The Blend If option determines how the tonal regions of a layer and the underlying layer blend together. The Blend If option is accessed by choosing Layer/Layer Style/Blending Options. The Layer Style dialog box appears as shown in Figure 1. The Blend If controls are found in the Advanced Blending section of the dialog box.
The Blend If pop-up can be found at the top of the Blend If section of the dialog box. This allows the photographer to choose whether Blend If adjustments will be based on the RGB channel (i.e., Gray) or one of the three, individual, color channels. Generally, the Gray option is chosen. The This Layer bar determines which pixels from the selected layer will blend. The Underlying Layer bar determines which pixels from the underlying layer will blend.
However, this creates a bit of a problem. There is now a rather abrupt transition between the pixels in the Active Layer that will blend and those that will not. This will, likely, result in rather harsh transitions between these tonal regions. Luckily, a simple solution exists. Holding down the Alt key (Option Key for a Mac) and clicking on either the Black or White sliders will split the slider into two sliders. As seen in Figure 3, there are now four sliders. For both the Black and White sliders, the inner halves of the sliders determine where the pixels in the Active Layer start to be eliminated from the blending and the outer halves of the sliders indicate where the blending has stopped completely. Figure 3 provides an example. In this image, at the shadow end of the bar, the Active Layer pixels start to be eliminated from the blending at a tonal value of thirty-four and are completely eliminated at a tonal value of twelve. Similarly, at the highlight end of the bar, the Active Layer pixels start to be eliminated from the blending at a tonal value of 221 and are completely eliminated at a tonal value of 241.
The abrupt transition between the pixels in the Active Layer that are blended and those that are not has been eliminated. At the same time, a greater amount of control over the blending has been achieved.
Probably, the best way to understand the Blend If option is to see a couple of examples of its use. Figure 6 shows an image that utilized a Levels adjustment to increase the contrast of the image. The Layers Palette for this image is shown in Figure 7.
With the Levels layer selected, Layer Style is launched, and the Blend If option accessed. Since it is desired to prevent the Levels adjustment from affecting the darker pixels, the Black This Layer slider is split and moved to the right as shown in Figure 9. This Blend If adjustment starts to phase out the effect of the Levels adjustment at pixels with a tonal value of twenty-one and has completely eliminated the effect at a tonal value of 5.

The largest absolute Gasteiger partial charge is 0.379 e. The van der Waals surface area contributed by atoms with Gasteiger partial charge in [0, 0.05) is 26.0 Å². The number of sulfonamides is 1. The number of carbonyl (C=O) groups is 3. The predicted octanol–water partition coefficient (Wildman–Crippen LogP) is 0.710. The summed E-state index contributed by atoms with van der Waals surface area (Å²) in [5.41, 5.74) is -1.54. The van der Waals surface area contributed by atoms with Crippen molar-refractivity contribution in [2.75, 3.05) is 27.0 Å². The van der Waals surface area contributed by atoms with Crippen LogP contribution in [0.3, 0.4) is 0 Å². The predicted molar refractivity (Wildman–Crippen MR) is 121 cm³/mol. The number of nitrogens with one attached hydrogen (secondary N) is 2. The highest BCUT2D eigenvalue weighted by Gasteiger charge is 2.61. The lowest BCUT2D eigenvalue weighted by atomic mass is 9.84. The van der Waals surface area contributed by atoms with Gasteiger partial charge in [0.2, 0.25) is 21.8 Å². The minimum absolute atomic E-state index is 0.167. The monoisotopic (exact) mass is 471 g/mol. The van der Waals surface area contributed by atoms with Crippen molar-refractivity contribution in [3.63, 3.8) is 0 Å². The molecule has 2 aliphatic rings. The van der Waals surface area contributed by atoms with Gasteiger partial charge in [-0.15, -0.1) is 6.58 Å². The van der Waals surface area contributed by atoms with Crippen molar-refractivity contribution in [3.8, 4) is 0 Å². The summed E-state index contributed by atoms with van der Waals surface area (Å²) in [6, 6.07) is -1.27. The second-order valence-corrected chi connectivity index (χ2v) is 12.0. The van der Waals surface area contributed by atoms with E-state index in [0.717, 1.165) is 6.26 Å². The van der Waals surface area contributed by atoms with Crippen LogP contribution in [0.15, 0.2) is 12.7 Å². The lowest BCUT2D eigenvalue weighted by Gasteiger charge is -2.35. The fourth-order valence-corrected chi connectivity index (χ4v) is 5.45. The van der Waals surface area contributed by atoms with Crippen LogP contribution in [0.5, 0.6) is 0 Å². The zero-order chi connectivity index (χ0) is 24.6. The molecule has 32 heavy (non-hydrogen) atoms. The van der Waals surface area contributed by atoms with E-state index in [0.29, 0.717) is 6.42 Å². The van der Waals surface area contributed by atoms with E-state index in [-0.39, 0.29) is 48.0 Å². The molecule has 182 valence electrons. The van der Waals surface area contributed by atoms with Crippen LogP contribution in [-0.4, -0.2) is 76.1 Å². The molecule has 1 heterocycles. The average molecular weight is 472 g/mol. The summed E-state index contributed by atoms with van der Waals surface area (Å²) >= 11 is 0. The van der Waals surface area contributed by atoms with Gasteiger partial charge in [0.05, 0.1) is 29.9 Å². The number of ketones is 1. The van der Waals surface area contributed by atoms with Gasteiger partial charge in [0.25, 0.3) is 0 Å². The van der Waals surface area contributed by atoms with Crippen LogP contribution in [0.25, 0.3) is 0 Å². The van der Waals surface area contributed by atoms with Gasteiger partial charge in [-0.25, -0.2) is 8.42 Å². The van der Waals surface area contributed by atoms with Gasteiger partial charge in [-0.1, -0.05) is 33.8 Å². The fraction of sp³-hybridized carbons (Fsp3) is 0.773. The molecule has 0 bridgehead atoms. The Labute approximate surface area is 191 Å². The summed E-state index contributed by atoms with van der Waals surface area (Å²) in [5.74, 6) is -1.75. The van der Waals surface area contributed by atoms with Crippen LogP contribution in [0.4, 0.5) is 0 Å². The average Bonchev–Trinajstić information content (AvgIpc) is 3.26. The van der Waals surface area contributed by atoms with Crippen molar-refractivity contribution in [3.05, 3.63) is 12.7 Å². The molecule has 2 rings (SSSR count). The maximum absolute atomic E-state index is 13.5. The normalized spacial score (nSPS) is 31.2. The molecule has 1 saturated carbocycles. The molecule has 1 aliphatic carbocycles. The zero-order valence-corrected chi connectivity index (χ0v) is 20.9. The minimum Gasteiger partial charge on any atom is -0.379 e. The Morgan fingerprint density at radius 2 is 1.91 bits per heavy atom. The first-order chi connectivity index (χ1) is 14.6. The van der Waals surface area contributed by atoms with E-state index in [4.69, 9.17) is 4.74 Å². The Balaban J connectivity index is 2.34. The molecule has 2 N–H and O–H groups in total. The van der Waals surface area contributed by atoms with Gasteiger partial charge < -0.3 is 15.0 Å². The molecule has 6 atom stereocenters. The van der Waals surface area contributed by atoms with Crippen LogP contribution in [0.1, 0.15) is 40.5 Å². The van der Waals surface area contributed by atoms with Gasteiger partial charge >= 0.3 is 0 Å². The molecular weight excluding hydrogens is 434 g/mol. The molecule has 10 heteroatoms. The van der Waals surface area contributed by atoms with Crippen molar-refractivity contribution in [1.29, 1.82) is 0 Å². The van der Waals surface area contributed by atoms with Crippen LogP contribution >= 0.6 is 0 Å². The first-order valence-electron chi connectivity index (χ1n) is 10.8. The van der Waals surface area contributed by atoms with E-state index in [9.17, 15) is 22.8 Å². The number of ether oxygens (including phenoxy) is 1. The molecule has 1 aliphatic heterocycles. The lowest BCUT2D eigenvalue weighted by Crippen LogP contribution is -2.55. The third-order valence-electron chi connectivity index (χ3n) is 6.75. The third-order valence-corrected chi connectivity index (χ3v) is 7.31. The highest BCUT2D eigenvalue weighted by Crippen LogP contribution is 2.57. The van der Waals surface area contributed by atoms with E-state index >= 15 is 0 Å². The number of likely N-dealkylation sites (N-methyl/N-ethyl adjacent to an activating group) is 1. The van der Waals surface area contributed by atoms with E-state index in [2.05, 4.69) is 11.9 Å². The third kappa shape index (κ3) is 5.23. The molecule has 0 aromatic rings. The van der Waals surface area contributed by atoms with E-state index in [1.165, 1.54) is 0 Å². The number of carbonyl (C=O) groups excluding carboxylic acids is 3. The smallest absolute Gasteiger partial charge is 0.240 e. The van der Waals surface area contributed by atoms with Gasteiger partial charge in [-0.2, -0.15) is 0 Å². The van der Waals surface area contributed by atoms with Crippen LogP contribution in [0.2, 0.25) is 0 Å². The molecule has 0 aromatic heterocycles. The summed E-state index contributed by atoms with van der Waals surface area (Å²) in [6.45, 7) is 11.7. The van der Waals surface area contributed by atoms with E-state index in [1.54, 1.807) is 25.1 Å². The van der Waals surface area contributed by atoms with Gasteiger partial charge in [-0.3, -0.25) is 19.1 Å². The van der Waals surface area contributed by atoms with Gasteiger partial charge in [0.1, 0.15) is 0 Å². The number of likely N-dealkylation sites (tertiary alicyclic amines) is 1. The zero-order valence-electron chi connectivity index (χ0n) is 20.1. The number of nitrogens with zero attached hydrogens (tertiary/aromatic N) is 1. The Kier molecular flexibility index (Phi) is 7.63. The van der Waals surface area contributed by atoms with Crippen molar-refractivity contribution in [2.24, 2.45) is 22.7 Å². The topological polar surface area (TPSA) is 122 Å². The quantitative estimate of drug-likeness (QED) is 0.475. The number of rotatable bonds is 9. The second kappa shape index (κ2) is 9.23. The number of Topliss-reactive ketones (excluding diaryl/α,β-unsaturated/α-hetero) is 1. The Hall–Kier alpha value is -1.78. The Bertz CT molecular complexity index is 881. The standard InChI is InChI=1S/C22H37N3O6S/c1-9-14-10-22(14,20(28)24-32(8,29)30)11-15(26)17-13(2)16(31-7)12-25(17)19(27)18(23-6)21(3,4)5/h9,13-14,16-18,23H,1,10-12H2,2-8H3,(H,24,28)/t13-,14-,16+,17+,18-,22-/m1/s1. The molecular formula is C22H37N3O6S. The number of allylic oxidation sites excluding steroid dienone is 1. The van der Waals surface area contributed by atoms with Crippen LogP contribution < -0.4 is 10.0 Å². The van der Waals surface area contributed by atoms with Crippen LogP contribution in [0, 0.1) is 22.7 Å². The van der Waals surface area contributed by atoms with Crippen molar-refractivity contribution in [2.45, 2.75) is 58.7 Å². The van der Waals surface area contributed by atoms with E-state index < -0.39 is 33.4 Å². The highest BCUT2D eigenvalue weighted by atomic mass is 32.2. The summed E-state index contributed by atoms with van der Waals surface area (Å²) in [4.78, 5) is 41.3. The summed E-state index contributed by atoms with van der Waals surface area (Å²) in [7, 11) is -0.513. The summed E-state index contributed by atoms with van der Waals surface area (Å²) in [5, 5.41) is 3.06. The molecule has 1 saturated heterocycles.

Figures 10 and 11 show the crops before and after the Blend If adjustments. As can clearly be seen, the Blend If adjustment had brought out some of the shadow detail.
In the first example, the editing was done using the This Layer adjustments. In the following example, the editing is done using the Underlying Layer adjustments.
Figure 12 shows a pattern that might be used for some graphics work. However, the pattern is black and white. It is desired to have a black and red pattern using the red shown in Figure 13. Now, a mask could be created that would blend the two images. However, a much simpler solution can be created by combining the pattern and the color through the use of the Blend If option.
One of the most valuable uses for the Blend If option is in sharpening. We all want sharp images. However, in the process of sharpening images, we do not want to sharpen the noise. The Blend If option can help resolve this issue.
With respect to sharpening and noise, the problem is the shadow areas. The shadow areas contain the most noise and the least amount of detail. Therefore, less sharpening should be performed in the shadows compared to the rest of the image. The Blend If option is perfect for this situation. To resolve the problem, a sharpening layer can be created and the Blend If option used to reduce, or completely eliminate, the sharpening in the shadows. For an explanation of this technique see the topic: Sharpening and Fine Tuning in my series on sharpening.
Sometimes, good things come in small packages. This is the case with the Blend If option. It is very simple to learn and simple to use. So much so that, sometimes, photographers tend to ignore it, preferring its more sophisticated looking cousins (e.g., Curves and masks). However, sometimes the most elegant solution is the most simple. For those cases, the Blend If option may just fit-the-bill.